This project consists in gathering, in the course of five round tables, various points of view on five key themes of the functional analysis of the body in dance movement (AFCMD). It was initiated in response to a need to train dance teachers, following the adoption of the law on the teaching of dance in France of 1989. These round tables involving AFCMD specialists, teachers and choreographers, explored how to make accessible a body of knowledge developed over years by practitioners in the field and forms material for a chapter in a collective book project.
Perception of the health issues and attitudes to injury among dancers. A preliminary survey in the Île-de-France
by Agathe Dumont
The project records dancers’ observations on health. The survey is based on questionnaires sent to a wide range of dancers from all disciplines and of all ages and on qualitative interviews with around 20 professional dancers. The study retraces their lives and analyses the way in which dancers incorporate the issue of health into their practice. The aim is to gather data on this still little explored subject and to enable the voices of those who dance every day to be heard.
Organon – W notation software
by Joris Lacoste, Jeanne Revel and Lou Forster
The project W is an attempt to explore in both a practical and theoretical way the relationship between language and action, between speech and gesture. It analyses how we can talk about movement and how to perform speech. This theory of action elaborated over a series of experiences, has been accompanied by a search for a graphic interface capable of recording a complex ensemble of parameters and formats: tested during sessions bringing together dancers, actors and performers, the Organon notation software ultimately aims to model performances and processes of all kinds.
Costume en face / A Primer of Darkness for Young Boys and Girls (1976), de Tatsumi Hijikata
by Yoko Sobue
This rare, seminal piece of ‘first butô’, Costume en face / A Primer of Darkness for Young Boys and Girls, was created in 1976 for Moé Yamamoto at a time when Tatsumi Hijikata was finalising his notation system (butô-fu). The task of notating two parts of the solo drew on work notes (annotations of the terms and phrases created by the choreographer, who defined more than 1,200 names of movements), the video capture of the piece, collections of texts and photographs, the performer’s recollections, and by learning the solo transmitted by Moé Yamamoto.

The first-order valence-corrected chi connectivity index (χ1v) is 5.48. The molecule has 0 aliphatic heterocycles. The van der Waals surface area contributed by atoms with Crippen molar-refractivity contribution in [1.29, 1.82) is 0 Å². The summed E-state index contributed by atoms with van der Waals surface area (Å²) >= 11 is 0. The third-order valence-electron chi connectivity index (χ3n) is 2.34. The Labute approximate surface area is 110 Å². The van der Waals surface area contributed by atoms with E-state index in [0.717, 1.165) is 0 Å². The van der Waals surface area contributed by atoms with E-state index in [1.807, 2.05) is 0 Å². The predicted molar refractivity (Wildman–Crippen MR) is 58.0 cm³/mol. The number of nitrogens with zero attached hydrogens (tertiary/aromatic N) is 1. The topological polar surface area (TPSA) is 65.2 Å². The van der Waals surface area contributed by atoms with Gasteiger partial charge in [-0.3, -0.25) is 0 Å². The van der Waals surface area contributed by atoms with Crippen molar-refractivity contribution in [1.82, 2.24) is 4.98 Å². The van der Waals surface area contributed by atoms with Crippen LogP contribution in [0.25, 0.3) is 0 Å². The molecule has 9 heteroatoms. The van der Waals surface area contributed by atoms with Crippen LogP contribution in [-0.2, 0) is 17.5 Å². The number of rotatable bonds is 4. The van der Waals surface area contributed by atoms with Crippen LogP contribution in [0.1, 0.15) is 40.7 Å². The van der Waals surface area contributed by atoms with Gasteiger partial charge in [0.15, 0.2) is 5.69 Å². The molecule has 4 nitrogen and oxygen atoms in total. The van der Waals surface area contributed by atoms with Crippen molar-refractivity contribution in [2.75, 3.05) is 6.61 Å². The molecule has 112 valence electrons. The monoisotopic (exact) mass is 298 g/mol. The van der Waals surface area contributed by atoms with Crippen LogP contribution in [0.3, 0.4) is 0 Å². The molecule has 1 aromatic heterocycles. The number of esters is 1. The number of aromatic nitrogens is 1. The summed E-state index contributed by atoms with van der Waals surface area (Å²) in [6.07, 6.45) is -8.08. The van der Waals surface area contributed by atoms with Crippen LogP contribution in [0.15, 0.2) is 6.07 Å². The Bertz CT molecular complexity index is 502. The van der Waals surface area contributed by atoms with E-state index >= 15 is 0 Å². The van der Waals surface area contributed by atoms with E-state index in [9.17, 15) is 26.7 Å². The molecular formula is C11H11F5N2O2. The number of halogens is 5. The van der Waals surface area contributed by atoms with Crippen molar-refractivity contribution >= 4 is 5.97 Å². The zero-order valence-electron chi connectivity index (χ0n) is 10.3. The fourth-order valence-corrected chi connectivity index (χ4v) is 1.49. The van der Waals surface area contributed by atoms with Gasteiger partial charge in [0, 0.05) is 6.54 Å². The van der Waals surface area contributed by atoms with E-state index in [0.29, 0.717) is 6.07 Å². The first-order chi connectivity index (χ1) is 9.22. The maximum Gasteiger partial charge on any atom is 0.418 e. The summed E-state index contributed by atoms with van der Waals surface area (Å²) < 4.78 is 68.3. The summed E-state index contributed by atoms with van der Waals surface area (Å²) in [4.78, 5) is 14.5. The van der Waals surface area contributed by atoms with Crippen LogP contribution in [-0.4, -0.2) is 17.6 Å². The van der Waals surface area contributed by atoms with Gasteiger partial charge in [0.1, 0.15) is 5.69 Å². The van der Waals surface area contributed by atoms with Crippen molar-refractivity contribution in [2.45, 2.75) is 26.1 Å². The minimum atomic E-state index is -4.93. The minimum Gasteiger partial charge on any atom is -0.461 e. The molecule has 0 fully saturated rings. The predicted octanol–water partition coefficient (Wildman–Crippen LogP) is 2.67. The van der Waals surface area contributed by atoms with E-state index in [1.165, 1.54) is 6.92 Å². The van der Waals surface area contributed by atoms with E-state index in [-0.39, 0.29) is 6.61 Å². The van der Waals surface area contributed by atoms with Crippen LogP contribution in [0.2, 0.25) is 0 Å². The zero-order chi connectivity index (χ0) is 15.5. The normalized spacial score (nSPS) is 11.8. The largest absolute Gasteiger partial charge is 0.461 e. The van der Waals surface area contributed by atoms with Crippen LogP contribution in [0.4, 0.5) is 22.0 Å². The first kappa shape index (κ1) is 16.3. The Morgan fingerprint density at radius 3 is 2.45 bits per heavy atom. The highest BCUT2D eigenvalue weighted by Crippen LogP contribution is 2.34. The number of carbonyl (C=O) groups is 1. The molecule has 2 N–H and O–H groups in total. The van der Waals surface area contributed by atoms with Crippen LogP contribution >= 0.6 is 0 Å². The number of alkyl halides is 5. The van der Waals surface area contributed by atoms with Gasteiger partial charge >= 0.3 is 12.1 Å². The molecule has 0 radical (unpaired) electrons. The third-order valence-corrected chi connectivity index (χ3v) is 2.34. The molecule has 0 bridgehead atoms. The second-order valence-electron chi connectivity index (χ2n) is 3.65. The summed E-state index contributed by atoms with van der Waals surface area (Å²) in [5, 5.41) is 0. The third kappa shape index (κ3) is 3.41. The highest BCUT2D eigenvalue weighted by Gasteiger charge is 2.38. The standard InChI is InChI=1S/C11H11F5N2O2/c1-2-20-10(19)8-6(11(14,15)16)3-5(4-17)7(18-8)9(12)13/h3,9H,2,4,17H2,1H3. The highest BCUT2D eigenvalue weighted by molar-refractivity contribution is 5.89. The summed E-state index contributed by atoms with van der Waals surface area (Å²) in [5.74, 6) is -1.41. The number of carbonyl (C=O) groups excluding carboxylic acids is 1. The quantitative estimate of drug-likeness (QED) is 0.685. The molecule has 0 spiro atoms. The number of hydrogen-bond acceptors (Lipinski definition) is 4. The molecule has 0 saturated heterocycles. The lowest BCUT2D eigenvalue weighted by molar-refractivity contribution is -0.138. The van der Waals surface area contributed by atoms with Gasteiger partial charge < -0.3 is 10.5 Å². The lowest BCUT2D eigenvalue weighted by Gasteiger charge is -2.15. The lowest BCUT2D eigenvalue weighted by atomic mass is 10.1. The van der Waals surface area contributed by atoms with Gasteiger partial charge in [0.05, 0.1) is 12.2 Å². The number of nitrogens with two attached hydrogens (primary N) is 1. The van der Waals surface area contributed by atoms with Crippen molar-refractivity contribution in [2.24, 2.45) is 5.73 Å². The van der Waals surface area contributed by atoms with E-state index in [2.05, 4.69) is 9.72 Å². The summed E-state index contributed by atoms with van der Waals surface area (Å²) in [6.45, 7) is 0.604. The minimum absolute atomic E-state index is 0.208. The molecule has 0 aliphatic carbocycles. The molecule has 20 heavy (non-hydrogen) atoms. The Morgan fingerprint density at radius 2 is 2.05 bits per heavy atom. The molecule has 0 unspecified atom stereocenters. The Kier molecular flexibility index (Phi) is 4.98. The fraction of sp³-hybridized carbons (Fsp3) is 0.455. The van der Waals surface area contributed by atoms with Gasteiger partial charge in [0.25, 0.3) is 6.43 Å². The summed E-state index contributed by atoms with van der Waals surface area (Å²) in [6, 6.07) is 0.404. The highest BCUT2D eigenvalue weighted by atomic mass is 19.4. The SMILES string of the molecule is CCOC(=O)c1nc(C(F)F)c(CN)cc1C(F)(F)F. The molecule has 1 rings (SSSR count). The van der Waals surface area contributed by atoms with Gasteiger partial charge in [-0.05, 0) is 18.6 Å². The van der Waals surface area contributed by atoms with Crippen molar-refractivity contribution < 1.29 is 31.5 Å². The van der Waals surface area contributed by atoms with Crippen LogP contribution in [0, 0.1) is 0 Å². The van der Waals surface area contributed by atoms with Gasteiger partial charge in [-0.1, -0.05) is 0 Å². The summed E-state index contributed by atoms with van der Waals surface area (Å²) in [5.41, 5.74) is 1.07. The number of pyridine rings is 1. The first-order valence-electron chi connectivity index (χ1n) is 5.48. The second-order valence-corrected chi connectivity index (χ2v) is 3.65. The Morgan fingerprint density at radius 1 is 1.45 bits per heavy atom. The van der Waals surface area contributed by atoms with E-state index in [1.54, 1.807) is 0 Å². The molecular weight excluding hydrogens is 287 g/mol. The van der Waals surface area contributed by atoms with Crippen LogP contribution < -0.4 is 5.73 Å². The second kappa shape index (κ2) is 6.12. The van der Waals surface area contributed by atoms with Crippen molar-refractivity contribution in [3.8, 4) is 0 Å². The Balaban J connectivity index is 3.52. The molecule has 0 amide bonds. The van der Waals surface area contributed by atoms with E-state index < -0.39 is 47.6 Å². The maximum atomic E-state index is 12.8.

Afin qu’il n’y soit rien changé (1976), de Wilfride Piollet et Jean Guizerix
by Irénée Blin
This duo lasting 18 minutes was created in 1976 by Jean Guizerix and Wilfride Piollet in the Cour d’Honneur of the Palais des Papes during the Festival d’Avignon. On this occasion, choreographers and performers met the poet René Char, author of the poem central to this dense piece, taken from the collection Fureur et Mystère, which interlinks two ways of conceiving choreographic invention, the vibrant virtuosity and the complicity of partners giving rise here to a harmonious dialogue of techniques.
Notation de Newark (1987), de Trisha Brown (cinétographie Laban)
by Marie-Charlotte Chevalier
Newark is a 30-minute dance for seven dancers by Trisha Brown premiered in Angers. Part of the Valiant series, this work demands a more academic and more visible technique than the previous pieces. Its complex composition is structured around different notions defining dynamic processes (‘landscape’, ‘cause and effect’, ‘locus’). To date, few scores have been made of the repertoire of the American choreographer, who retired from creating choreographies in 2012.
Space and gesture
by Noëlle Simonet and Lise Daynac
In their two previous works, the authors studied space in two dimensions through the lens of four works by 20th-century American and French choreographers. This third pedagogical work tackles the question of spatiality in three dimensions by drawing on the repertoire of German dance: L’Après-midi d’un faune by one of its central figures, Kurt Jooss, two Études by the dancer and teacher Sigurd Leeder and the system of analysis created by the dance reformer Rudolf Laban.